Politics
In this Feb. 26, 2013 file photo, Senate Majority Leader Harry Reid of Nev. speaks on Capitol Hill in Washington. (AP Photo/J. Scott Applewhite, File) In this Feb. 26, 2013 file photo, Senate Majority Leader Harry Reid of Nev. speaks on Capitol Hill in Washington. (AP Photo/J. Scott Applewhite, File)  

Reid affirms the secret to filibuster success is a ‘strong bladder’

Photo of Alexis Levinson
Alexis Levinson
Political Reporter

WASHINGTON — Senate Majority Leader Harry Reid affirmed Thursday morning that the key to long filibuster, like the one conducted by Sen. Rand Paul on Wednesday and into Thursday, is really about how long can you go without using the bathroom.

To hold the floor while filibustering, a senator may not exit the chamber, meaning he or she may not use the bathroom. This is why, in the wee hours of Thursday morning, Paul finally concluded his filibuster after 12 hours and 52 minutes.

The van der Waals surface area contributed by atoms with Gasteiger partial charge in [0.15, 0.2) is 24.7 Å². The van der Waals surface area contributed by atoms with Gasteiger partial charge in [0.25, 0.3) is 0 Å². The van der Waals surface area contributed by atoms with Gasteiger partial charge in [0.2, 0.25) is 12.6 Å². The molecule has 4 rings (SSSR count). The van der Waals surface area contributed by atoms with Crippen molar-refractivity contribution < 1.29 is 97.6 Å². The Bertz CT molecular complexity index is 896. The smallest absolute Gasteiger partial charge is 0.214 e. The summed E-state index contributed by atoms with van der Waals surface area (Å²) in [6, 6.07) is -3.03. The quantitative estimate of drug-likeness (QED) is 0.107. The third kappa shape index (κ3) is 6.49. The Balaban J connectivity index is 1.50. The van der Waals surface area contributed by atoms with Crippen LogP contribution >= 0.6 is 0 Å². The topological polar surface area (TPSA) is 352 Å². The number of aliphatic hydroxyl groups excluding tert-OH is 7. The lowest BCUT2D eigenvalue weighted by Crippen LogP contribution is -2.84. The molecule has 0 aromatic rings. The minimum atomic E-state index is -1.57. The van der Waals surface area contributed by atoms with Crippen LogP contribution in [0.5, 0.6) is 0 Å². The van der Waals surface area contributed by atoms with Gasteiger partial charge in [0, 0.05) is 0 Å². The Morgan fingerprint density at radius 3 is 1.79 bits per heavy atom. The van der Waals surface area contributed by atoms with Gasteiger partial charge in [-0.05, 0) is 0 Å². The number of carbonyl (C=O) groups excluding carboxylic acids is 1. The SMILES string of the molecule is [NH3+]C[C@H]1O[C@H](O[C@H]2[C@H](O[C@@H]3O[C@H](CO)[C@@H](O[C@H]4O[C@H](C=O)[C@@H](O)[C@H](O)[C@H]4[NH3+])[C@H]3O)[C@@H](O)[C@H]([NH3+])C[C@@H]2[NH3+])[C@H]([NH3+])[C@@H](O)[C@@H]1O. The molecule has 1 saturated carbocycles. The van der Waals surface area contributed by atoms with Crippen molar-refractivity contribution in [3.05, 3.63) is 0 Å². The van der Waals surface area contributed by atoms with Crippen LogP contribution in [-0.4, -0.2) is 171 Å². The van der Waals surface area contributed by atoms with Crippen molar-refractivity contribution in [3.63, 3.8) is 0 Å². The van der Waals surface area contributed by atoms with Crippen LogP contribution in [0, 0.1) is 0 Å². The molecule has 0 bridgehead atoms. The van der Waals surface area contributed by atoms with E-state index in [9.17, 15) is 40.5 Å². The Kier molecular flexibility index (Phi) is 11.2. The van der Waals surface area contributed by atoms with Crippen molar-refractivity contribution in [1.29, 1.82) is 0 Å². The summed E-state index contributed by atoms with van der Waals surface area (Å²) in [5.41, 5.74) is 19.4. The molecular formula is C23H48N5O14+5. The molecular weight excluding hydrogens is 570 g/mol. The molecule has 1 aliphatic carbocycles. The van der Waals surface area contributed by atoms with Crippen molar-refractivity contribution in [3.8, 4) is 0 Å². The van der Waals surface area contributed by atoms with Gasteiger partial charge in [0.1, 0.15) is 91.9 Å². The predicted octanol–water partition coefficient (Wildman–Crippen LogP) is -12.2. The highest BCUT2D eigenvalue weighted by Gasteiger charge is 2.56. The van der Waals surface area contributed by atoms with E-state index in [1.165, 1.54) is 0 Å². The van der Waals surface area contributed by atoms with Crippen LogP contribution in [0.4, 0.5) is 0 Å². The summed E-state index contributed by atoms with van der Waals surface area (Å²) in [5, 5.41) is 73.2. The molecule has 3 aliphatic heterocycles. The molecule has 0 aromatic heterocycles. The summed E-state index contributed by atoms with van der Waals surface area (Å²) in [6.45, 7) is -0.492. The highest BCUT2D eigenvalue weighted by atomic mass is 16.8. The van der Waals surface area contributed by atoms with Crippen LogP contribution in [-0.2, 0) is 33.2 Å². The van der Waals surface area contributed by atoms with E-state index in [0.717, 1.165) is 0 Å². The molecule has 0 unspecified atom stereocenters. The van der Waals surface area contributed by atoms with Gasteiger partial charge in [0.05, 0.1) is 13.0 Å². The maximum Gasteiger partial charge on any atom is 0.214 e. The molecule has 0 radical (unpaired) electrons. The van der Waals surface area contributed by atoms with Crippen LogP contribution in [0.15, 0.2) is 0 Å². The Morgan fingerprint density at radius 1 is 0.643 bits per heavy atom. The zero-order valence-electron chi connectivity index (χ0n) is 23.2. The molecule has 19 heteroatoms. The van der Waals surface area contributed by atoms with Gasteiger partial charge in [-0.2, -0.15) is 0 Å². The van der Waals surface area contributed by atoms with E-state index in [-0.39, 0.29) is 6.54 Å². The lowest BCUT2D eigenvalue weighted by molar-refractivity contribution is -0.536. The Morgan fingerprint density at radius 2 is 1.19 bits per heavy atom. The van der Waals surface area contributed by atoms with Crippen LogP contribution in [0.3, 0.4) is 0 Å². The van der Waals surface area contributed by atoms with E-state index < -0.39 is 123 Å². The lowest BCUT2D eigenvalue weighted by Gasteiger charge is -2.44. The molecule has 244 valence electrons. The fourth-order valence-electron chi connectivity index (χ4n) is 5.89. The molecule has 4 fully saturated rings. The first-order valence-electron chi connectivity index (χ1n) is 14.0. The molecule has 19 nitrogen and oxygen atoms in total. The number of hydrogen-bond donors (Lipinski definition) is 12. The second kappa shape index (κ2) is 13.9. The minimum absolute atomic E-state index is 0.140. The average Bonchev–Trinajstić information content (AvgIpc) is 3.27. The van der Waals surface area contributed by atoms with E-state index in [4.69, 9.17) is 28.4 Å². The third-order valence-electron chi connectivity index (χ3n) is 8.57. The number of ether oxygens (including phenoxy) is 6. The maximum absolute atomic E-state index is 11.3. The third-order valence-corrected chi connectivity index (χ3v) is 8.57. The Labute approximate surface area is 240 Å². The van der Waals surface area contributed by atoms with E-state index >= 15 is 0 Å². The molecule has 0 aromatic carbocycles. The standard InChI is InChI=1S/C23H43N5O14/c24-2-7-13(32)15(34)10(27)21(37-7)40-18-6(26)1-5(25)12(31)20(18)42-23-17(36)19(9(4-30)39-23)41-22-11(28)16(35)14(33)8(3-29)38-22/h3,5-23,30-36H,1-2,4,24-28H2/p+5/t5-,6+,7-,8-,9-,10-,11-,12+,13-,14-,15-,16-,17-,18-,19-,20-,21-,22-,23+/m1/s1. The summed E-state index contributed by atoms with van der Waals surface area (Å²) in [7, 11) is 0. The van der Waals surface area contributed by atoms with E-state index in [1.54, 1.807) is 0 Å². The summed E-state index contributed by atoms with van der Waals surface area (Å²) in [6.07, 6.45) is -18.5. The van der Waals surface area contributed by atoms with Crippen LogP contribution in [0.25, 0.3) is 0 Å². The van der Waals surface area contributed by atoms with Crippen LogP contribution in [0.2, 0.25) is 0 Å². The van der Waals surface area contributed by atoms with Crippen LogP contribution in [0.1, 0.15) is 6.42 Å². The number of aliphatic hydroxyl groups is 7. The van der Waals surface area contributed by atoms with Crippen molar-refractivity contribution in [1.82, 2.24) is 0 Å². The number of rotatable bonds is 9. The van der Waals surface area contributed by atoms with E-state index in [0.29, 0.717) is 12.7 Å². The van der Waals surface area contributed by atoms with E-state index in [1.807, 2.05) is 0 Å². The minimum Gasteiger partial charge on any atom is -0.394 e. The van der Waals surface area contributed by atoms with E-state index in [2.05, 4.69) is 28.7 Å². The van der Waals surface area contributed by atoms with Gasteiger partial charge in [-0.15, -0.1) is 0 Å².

“I would go for another 12 hours to try to break Strom Thurmond’s record but I’ve discovered that there are some limits to filibustering, and I’m going to have to go take care of one of those in a few minutes here,” Paul said to laughter from his fellow senators while yielding the floor early Thursday morning.

When the Senate reconvened Thursday morning, Reid acknowledged his colleague from Kentucky’s feat.

Quoting Paul’s concluding remarks, Reid said that he himself had been involved in a few filibusters, and that he had learned from that experience an important lesson: “to succeed you need strong convictions, but also a strong bladder.”

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